Pop Art Tinged With the Timeless
TILSON By Michael Compton and Marco Livingstone. Thames and Hudson. 183 pp., $45
LOOKING at the recent work of British artist Joe Tilson, it might seem strange to know that he came to prominence in the 1960s, as a member of the Pop Art fraternity.
Pop Art, if it was in any way a movement of inherent homogeneity, was certainly urban. In Britain, it was partly a deliberate snub to what was seen as a soft English tendency toward Neo-Romanticism, harking back to such 19th-century pastoral artists as Samuel Palmer.
Tilson was born in London, and he worked in the city after attending art school there. (He had previously been trained as a carpenter and had served in the Royal Air Force.) When no longer a student, he lectured at St. Martin's School of Art, which was quite a stirring pot for new ideas in the early '60s London art world.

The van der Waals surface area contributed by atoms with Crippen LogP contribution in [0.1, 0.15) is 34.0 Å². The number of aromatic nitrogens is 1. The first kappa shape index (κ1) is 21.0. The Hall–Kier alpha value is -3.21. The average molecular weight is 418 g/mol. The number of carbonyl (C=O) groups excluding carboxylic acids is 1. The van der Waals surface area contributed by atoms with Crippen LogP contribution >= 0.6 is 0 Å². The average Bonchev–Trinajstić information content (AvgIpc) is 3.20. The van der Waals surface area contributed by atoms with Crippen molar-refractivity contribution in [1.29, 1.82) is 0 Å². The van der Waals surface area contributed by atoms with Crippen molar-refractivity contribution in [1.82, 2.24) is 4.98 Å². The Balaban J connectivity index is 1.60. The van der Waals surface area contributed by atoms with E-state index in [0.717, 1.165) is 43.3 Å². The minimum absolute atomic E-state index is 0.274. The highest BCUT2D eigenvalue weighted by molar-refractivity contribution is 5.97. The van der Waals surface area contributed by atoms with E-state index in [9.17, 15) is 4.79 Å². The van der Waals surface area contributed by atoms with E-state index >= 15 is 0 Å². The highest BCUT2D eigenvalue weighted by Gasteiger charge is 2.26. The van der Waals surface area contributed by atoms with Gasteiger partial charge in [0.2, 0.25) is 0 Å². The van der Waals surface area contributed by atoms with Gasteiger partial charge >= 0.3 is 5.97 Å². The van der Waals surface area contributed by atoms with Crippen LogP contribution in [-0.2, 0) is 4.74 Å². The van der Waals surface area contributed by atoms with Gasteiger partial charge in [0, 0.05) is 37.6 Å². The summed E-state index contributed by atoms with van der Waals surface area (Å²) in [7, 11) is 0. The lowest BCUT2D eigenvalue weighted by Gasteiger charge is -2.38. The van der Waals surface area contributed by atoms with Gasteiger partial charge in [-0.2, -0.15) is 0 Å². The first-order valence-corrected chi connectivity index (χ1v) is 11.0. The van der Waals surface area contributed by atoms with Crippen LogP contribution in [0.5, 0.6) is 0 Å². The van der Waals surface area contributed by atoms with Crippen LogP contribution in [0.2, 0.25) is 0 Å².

But the content of his art, even if it did seem to use some commercial techniques espoused by many of the Pop artists - the silk-screen, acrylic look, the depersonalized surfaces and smooth edges - did not, in fact, echo the ironic engagement with modern trivia, style, or communication that characterized much of the work of these artists. Nor, looking back now, did it make many specifically urban references. @bodytextdrop =
IN 1970, Tilson and his wife moved to Wiltshire, England, into the countryside. They have lived and worked there, and in a second house in Tuscany, ever since. But he was not, as it turned out, the only so-called Pop artist in Britain to head for the country. Painter Peter Blake also did so.
Both retreats, if that is the right word, seem to have been the result of an instinctual recognition that urban art - along with urban people - had somehow lost touch with vital origins and convictions, and that art should become once again, as it had been in the past, a necessary tool for reforging links with the earth, nature, and ancient beliefs.
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